That night at dinner the boy’s father told the new girlfriend that he was tricked into marrying the boy’s mother. How is that possible? His father wasn’t blindfolded when he met her, and he didn’t pick her randomly from behind a numbered door. He’d met her at his boss’s Halloween party (Oh, to picture his father dressed up as a Blues Brother!) and he’d asked her out according to his own free will. The boy’s mother probably wore her hair down. His father probably had a streak of sweat beginning to show through the back of his shirt. The boy has pictured it many times. Not so long ago, the boy’s father said he felt bad for saying anything unkind about the boy’s mother, no matter how mad he was at the time. That was wrong, his father said. She’s your mother, after all. Still, the boy can’t forget anything his father says. It troubles the boy: He forgets nothing.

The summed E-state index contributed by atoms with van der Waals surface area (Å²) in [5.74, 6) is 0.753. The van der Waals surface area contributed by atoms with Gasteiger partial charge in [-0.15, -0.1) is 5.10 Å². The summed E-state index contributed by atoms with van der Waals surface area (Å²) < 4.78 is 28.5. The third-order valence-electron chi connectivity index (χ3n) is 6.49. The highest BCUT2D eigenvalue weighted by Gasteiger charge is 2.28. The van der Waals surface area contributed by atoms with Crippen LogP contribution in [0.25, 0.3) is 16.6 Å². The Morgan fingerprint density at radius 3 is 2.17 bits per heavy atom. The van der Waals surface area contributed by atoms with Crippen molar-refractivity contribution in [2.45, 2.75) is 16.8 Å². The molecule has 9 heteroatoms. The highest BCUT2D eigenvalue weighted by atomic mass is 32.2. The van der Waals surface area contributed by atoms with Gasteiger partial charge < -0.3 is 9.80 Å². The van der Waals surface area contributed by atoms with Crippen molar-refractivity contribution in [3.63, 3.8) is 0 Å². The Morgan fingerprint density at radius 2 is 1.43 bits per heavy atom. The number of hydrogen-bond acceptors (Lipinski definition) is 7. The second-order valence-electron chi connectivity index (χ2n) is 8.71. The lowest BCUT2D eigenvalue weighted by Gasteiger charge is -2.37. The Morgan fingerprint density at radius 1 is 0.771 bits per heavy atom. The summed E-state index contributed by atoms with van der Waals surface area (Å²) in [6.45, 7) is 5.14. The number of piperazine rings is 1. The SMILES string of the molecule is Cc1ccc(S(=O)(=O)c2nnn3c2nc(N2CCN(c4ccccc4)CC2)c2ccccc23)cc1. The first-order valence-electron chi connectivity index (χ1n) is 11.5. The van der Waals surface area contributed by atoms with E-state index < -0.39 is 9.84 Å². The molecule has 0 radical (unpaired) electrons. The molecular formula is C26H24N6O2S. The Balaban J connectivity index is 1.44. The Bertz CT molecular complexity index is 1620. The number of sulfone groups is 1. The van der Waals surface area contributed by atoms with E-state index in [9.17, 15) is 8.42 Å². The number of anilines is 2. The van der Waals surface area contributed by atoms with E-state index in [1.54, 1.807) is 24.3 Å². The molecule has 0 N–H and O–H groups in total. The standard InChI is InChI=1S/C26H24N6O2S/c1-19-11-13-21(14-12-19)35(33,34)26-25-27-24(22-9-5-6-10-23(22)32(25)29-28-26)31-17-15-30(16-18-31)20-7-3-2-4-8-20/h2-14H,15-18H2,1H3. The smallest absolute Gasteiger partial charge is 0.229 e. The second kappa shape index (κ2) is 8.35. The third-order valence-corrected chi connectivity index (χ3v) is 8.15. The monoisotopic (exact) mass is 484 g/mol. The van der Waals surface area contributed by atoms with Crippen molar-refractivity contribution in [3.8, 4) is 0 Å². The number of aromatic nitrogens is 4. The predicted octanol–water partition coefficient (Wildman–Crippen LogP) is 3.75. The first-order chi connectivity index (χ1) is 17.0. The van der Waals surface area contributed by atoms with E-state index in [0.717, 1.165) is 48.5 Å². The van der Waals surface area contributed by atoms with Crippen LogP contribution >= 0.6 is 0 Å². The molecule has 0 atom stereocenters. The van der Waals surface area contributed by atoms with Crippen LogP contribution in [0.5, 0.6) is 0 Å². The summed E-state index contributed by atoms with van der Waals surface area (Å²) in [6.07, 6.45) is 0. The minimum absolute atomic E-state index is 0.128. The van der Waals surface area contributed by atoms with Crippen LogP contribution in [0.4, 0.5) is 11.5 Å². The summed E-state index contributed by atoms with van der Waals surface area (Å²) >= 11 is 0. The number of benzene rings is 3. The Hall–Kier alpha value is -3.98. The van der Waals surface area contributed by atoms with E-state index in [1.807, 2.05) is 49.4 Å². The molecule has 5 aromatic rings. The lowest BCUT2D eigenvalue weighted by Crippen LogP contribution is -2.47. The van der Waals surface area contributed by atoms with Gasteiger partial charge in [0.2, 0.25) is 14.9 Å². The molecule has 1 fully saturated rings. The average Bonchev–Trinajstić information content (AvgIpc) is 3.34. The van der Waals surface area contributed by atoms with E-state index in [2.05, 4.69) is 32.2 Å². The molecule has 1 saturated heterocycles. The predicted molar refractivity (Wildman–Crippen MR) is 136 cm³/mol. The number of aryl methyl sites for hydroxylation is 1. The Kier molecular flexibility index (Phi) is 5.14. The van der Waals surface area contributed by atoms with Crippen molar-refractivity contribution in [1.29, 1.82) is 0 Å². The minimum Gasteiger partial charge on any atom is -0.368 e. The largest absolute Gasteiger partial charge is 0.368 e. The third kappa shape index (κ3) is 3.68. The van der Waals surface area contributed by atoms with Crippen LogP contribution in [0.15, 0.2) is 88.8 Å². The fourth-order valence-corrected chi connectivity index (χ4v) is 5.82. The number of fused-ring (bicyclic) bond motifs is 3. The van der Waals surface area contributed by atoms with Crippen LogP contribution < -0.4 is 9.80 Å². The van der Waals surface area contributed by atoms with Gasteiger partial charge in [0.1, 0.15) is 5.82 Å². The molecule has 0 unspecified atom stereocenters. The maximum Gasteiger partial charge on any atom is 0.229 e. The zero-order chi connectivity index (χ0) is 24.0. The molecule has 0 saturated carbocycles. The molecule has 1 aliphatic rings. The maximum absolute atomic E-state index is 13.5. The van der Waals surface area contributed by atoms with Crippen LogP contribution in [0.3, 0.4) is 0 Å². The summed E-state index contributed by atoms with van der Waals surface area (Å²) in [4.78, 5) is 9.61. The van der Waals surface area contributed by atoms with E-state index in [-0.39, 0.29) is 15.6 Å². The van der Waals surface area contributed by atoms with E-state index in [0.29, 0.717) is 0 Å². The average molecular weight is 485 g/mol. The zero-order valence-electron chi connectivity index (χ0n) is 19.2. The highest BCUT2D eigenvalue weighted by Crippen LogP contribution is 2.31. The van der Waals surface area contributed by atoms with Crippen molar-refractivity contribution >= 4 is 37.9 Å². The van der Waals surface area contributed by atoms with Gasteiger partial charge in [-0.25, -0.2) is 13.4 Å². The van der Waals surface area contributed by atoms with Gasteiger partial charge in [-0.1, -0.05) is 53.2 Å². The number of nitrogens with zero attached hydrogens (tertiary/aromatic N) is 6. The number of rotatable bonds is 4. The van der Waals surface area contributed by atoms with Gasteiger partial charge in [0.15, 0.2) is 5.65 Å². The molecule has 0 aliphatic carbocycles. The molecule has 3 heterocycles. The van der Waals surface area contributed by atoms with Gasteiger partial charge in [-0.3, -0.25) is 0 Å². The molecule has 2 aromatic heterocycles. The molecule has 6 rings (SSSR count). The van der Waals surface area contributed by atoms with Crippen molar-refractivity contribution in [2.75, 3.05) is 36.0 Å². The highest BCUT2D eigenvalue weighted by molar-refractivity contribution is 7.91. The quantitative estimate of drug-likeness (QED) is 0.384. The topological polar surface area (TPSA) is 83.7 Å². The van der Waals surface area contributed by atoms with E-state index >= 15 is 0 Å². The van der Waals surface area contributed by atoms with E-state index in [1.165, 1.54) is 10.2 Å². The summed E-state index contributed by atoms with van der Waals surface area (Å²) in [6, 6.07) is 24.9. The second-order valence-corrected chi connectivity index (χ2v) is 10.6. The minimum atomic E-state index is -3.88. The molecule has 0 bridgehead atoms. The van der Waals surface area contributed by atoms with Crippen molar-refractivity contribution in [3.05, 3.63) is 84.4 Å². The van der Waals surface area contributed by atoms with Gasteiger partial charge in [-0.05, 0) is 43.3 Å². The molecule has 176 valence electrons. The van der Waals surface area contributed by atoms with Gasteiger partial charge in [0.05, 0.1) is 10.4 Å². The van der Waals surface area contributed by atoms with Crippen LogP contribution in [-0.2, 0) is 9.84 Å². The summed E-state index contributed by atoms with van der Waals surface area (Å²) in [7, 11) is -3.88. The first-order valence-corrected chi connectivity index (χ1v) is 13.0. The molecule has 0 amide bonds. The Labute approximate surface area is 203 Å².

The boy wishes he were on his way to see his father’s parents, whom he loves. They are his good side of the family. Every year, they take him to the Wild Animal Park in San Diego and to the LA County Fair. Last summer, they let him have pizza covered in ranch dressing for dinner three nights in a row. And it wasn’t because they forgot about making him dinner, either, it was only because they wanted to see the boy pleased. After the pizza, his grandmother asked him to try her cauliflower, which he did, without complaint.

Now the flight attendant is standing just in front of the cockpit, talking about safety. If you just direct your attention to the video, she’s saying, but the boy would rather watch her. She is holding an oxygen mask, smiling as though there’s nothing to fear, and the boy feels his pulse bang in all of the wrong and tender places—against his wrists, his neck. He reaches for his mother’s hand, her skin as cool and smooth as the inside of a shell. His mother is laughing at something the plastic man said and her hand is a small, dead weight—useless.